Corley epoxy coated

    To be honest I'm surprised they can run and maintain a boat of this calibre for 3 million euros a year that in itself is quite an achievement really. It's as useful as other top race boats it's an effective tool for winning races and setting records. Will the record be broken again the answer is YES because as humans we aspire break them and the boat to conquer that record will be built maybe not now but in the future.
     
  12. Doug Lord
    Joined: May 2009
    Posts: 16,631
    Likes: 312, Points: 93, Legacy Rep: 1362
    Location: Cocoa, Florida

    Doug Lord Flight Ready

    ===================
    Is it possible Ms. Bunting is not familiar with Team Hydroptere? They are proceeding forthwith to develop, what they hope, will be a boat that can smash BP 5's record.
    BP 5 has set the bar mighty high but it's always been high!
     
  13. Corley
    Joined: Oct 2009
    Posts: 3,748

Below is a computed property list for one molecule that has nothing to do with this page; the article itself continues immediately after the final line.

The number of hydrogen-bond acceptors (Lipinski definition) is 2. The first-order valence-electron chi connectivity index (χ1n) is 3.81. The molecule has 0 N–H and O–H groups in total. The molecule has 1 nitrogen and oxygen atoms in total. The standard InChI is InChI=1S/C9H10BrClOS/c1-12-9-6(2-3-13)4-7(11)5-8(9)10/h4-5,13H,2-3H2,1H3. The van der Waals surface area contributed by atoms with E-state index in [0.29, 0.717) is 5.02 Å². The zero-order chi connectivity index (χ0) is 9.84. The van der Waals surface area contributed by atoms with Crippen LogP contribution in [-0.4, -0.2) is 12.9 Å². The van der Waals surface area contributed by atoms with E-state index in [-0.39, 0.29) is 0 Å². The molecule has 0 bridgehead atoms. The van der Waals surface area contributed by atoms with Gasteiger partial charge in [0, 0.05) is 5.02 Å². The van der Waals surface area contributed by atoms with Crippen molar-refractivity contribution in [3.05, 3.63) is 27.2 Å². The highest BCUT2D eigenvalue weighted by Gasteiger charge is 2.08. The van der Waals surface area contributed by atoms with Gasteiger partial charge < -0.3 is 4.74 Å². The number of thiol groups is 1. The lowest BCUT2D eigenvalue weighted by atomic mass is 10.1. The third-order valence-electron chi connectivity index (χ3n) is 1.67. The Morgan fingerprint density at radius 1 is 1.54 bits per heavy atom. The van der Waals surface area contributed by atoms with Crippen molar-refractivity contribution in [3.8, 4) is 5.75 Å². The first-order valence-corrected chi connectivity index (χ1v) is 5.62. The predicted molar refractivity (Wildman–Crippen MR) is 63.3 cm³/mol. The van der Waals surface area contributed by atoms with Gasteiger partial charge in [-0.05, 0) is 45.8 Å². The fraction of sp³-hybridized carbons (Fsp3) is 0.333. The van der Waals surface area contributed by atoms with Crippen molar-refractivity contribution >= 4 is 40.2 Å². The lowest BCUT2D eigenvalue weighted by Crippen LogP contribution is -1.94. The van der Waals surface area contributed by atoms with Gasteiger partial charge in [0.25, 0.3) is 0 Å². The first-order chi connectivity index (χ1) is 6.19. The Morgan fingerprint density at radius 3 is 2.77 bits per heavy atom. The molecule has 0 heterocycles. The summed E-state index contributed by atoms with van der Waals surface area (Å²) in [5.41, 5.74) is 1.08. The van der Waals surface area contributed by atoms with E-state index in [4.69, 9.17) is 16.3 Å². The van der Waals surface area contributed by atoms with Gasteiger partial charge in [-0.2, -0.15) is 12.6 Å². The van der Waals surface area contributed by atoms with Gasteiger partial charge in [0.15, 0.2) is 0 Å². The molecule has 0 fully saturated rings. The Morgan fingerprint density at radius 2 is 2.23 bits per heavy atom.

Likes: 177, Points: 63, Legacy Rep: 826
    Location: Melbourne, Australia

    Corley epoxy coated

    Interesting video showing some of the deckgear and how it operates it's in French but you get the idea. Any French speakers here able to do a rough translation?

    http://www.voilesetvoiliers.com/les-videos/trophee-jules-verne-visite-de-banque-populaire-v-episode-1-le-cockpit/

    Translation courtesy of 'Laurent' on the SA Ocean Racing Forums

    It's Pierre-Yves Moreau (aka PYM), the boat captains that explains the different systems in the cockpit. The journalist is Loic Le Bras, from Voiles et Voiliers, the biggest monthly French sailing magazine.

    At 00:25, explaination on the grinders; there are 4 of them, and they can all be hooked together to work on one winch, apparently any winch... PYM shows how to do it by flipping small levers on the columns and on the winch base.
    At 1:00, explainations that there are some manoeuvres, where they put 8 guys on one winch, for instance when they set up a gennaker, and a long trim in of the main sail, in a jibe.